Prunus virginiana L.

  • Family: Rosaceae
  • Common name: chokecherry

    Large shrub or small tree to 10 m (30 ft) tall. Crown irregular. Bark dark gray to brown-black and furrowed. Twigs red-brown with pale lenticels, glabrous. Leaves alternate, simple; oval, oblong, or obovate in shape, 2-10 cm (0.8-4 in) long and 1.3-5 cm (0.5-2 in) wide; glabrous,dark green above, paler beneath; rounded or cuneate at base, acuminate or acute at apex, margins sharply serrate; petiole about 1.3 cm (0.5 in) long, slender, 2 glands near apex. Flowers in racemes, 7.5-15 cm (3- 6 in) long, glabrous; flowers 0.6-0.8 cm (0.2-0.3 in) in diameter; calyx-tube 5 lobed.; petals 5, white.; styles 1; stamens; flowers appear from April to July. Fruits drupes, 0.6-0.8 cm (0.2-0.3 in) in diameter, globose, dark red to nearly black; fruits mature July to September.

    Distribution: Chokecherry is found in much of the U. S. and southern Canada except for the coastal plain. Rare in Oklahoma.
    Habitat: rocky slopes and sand dunes.
    Comments: Prunus is the classical name for European plums; virginiana refers to the state where first collected. Prussic (hydrocyanic) acid is found in the bark, leaves and pits of chokecherry. Cattle have died from eating chokecherry.
    Horticulture: Infrequently used as an ornamental. Occasionally planted for erosion control.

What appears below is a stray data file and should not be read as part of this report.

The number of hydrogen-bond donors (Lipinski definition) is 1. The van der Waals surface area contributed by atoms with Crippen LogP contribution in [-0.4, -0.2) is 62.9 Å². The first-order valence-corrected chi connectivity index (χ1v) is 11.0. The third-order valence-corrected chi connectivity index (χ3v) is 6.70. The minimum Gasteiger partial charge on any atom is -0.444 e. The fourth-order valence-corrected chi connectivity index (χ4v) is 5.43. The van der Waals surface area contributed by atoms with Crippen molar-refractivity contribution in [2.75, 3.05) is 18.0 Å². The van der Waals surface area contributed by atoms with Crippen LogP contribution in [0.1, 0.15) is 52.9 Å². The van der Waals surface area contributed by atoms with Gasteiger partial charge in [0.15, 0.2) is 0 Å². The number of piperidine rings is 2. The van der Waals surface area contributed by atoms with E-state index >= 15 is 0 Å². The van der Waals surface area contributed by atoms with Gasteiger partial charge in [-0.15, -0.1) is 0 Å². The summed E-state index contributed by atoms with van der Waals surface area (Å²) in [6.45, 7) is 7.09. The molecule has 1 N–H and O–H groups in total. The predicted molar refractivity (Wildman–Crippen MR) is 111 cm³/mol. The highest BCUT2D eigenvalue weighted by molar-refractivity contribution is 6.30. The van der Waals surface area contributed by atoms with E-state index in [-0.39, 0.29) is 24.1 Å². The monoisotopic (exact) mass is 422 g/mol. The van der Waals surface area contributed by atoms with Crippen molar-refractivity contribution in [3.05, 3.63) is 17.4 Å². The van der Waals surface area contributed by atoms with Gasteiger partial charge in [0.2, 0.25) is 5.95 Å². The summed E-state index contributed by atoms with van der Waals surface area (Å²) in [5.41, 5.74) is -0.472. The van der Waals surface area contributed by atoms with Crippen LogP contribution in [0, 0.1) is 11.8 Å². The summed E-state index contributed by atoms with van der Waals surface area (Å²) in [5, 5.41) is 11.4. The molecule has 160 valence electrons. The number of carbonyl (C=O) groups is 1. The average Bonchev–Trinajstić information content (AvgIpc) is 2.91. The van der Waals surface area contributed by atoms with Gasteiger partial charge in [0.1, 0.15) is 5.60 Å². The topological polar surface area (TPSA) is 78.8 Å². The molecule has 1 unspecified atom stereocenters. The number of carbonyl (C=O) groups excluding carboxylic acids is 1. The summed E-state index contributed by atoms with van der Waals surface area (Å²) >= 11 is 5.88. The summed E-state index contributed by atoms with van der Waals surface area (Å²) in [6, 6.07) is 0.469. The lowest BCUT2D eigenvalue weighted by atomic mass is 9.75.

Food uses: The fruit is used to make jellies and jams. Chokecherry provided a staple for Native American tribes. The pulp and kernels of the fruit were ground together and made into patties or balls. This ground product could also be combined with buffalo meat and fat to make pemmican. The fruits were also dried. The Prussic acid in chokecherry pits is neutralized by boiling or drying. The bark can be used as a tea.
    Medicinal uses: Native American tribes made use of both the bark and fruits of chokecherry in medicinal preparations. For example, chokecherry juice was used to treat sore throat and diarrhea. Tea made from the bark was used as a cold remedy. Tea made from chokecherry roots was used as a sedative and stomach remedy. The bark has been used as a flavoring for cough syrups.
    Wildlife benefits: The fruits of chokecherry are eaten by several species of birds.
    NWI status: FACU-, FAC.

    Distribution in Oklahoma:

    Last update: 9/15/99
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